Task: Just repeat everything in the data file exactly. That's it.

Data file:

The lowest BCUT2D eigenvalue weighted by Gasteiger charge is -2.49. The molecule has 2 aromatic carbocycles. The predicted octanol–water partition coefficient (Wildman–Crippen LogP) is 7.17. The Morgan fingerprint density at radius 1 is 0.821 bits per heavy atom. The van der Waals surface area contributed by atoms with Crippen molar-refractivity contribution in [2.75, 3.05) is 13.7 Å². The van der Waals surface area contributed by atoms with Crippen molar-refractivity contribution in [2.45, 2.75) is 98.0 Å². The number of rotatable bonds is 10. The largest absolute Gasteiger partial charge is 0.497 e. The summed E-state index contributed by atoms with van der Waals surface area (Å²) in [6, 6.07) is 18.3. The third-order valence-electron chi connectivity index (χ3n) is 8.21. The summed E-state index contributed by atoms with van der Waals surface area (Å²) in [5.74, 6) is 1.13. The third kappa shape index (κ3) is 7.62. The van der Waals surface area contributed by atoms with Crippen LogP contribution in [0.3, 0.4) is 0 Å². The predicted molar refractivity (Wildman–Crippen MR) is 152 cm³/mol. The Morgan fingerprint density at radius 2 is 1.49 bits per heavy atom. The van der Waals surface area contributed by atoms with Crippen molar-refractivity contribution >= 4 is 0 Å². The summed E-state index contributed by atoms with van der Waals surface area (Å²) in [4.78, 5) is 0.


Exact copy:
The lowest BCUT2D eigenvalue weighted by Gasteiger charge is -2.49. The molecule has 2 aromatic carbocycles. The predicted octanol–water partition coefficient (Wildman–Crippen LogP) is 7.17. The Morgan fingerprint density at radius 1 is 0.821 bits per heavy atom. The van der Waals surface area contributed by atoms with Crippen molar-refractivity contribution in [2.75, 3.05) is 13.7 Å². The van der Waals surface area contributed by atoms with Crippen molar-refractivity contribution in [2.45, 2.75) is 98.0 Å². The number of rotatable bonds is 10. The largest absolute Gasteiger partial charge is 0.497 e. The summed E-state index contributed by atoms with van der Waals surface area (Å²) in [6, 6.07) is 18.3. The third-order valence-electron chi connectivity index (χ3n) is 8.21. The summed E-state index contributed by atoms with van der Waals surface area (Å²) in [5.74, 6) is 1.13. The third kappa shape index (κ3) is 7.62. The van der Waals surface area contributed by atoms with Crippen LogP contribution in [0.3, 0.4) is 0 Å². The predicted molar refractivity (Wildman–Crippen MR) is 152 cm³/mol. The Morgan fingerprint density at radius 2 is 1.49 bits per heavy atom. The van der Waals surface area contributed by atoms with Crippen molar-refractivity contribution >= 4 is 0 Å². The summed E-state index contributed by atoms with van der Waals surface area (Å²) in [4.78, 5) is 0.